The use - and misuse - of social media can have unfortunate repercussions for medical students
There's no doubt that social media plays an integral part in our everyday lives. Despite what you might think of Facebook status updates and Instagram selfies, it's a fact that social media is filtering its way into the professional sphere, with the boundaries between personal and professional lives becoming ever more blurred.
This is of increasing concern to the medical profession, and not just because of the potential hazards to patients and care. It's particularly relevant to those who are just embarking on their careers. The trouble with the internet is that once something ends up there, it stays there.
A spur of the moment tweet or thoughtless post can come back to haunt the hapless poster further down the line. One famous example from 2009 involved a group of junior doctors who posted pictures of themselves 'planking' whilst on duty. This may have been intended as harmless fun, but the doctors were suspended despite the fact that it didn't involve patients and patient care wasn't affected.
The potential pitfalls of social media are made worse because it's so quick and simple to access. It can be all too easy to post disparaging remarks about employers or colleagues after or even during a particularly tough day, or to forget to un-tag yourself in that photo where your friends 'hilariously' covered you in shaving foam and drew on your face after you fell asleep at a party.
It's worth remembering that employers may well look through prospective applicants' social media profiles as part of their screening process. What they discover could influence the impression they form about an applicant, and suddenly that shaving foam incident looks far less amusing.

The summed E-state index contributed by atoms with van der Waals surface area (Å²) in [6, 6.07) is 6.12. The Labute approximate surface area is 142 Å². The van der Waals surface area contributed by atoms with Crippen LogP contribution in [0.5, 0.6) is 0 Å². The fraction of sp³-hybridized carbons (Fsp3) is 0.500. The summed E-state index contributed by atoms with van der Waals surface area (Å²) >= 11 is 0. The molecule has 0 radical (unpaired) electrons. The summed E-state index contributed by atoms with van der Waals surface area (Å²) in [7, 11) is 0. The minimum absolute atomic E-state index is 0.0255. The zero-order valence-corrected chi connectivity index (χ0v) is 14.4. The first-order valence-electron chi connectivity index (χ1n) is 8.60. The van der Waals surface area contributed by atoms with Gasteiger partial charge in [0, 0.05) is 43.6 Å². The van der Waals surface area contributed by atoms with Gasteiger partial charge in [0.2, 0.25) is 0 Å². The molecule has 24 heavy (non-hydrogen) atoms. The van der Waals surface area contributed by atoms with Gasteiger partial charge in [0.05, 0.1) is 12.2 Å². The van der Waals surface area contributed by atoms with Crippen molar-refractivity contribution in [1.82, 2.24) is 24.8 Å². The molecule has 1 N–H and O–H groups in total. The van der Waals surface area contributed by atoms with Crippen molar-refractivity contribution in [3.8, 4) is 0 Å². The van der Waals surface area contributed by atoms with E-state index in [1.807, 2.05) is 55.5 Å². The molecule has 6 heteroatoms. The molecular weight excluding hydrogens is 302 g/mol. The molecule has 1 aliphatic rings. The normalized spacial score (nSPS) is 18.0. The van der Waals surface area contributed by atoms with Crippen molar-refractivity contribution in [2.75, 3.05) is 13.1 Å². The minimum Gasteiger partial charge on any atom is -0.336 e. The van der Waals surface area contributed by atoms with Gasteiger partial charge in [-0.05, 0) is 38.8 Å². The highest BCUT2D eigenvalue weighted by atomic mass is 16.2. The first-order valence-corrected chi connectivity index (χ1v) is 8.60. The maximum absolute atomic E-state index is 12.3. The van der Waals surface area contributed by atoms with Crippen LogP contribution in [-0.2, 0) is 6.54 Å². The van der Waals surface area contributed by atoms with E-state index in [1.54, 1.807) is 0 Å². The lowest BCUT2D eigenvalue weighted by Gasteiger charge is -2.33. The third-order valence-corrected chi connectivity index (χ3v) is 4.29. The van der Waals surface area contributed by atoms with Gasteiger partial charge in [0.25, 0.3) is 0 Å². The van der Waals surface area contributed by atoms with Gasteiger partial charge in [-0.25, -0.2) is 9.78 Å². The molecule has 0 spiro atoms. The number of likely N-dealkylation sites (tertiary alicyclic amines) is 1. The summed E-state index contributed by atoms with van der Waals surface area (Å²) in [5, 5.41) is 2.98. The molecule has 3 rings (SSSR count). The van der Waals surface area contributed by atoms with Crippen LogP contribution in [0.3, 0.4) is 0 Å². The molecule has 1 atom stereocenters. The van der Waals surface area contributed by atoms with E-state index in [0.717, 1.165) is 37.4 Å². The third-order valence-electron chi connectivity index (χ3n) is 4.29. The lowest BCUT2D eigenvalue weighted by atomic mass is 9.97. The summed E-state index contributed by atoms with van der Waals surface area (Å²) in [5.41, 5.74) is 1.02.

With this in mind, it's vital that you have a solid understanding of the privacy settings of any social media platform you use. Always remember, however, that no matter how good your privacy is, nothing on the internet is ever truly hidden. The only sure way to guarantee that your private life does not affect your professional life is to be very careful about the content that finds its way online in the first place.
- Familiarise yourself with and check/amend the privacy settings on any social media platform you use.
- Assume anything you post can and will be seen by anyone ad infinitum, regardless of your privacy settings.
- Never post when you are angry, tired or otherwise impaired.
- Avoid making any comments about employers and colleagues.
- Remember your duty of confidentiality to patients. If you do discuss cases in online forums you must make sure that patients can't be identified.
- Read and digest the GMC's guidance on the subject ('Doctors' use of social media', 2013).
James is a solicitor in the MDU's in house Legal Department. He was a partner at a leading clinical negligence firm before joining the MDU in 2013 and has a wide experience of claims and regulatory matters, with a particular interest in complex oncology cases and inquest work.
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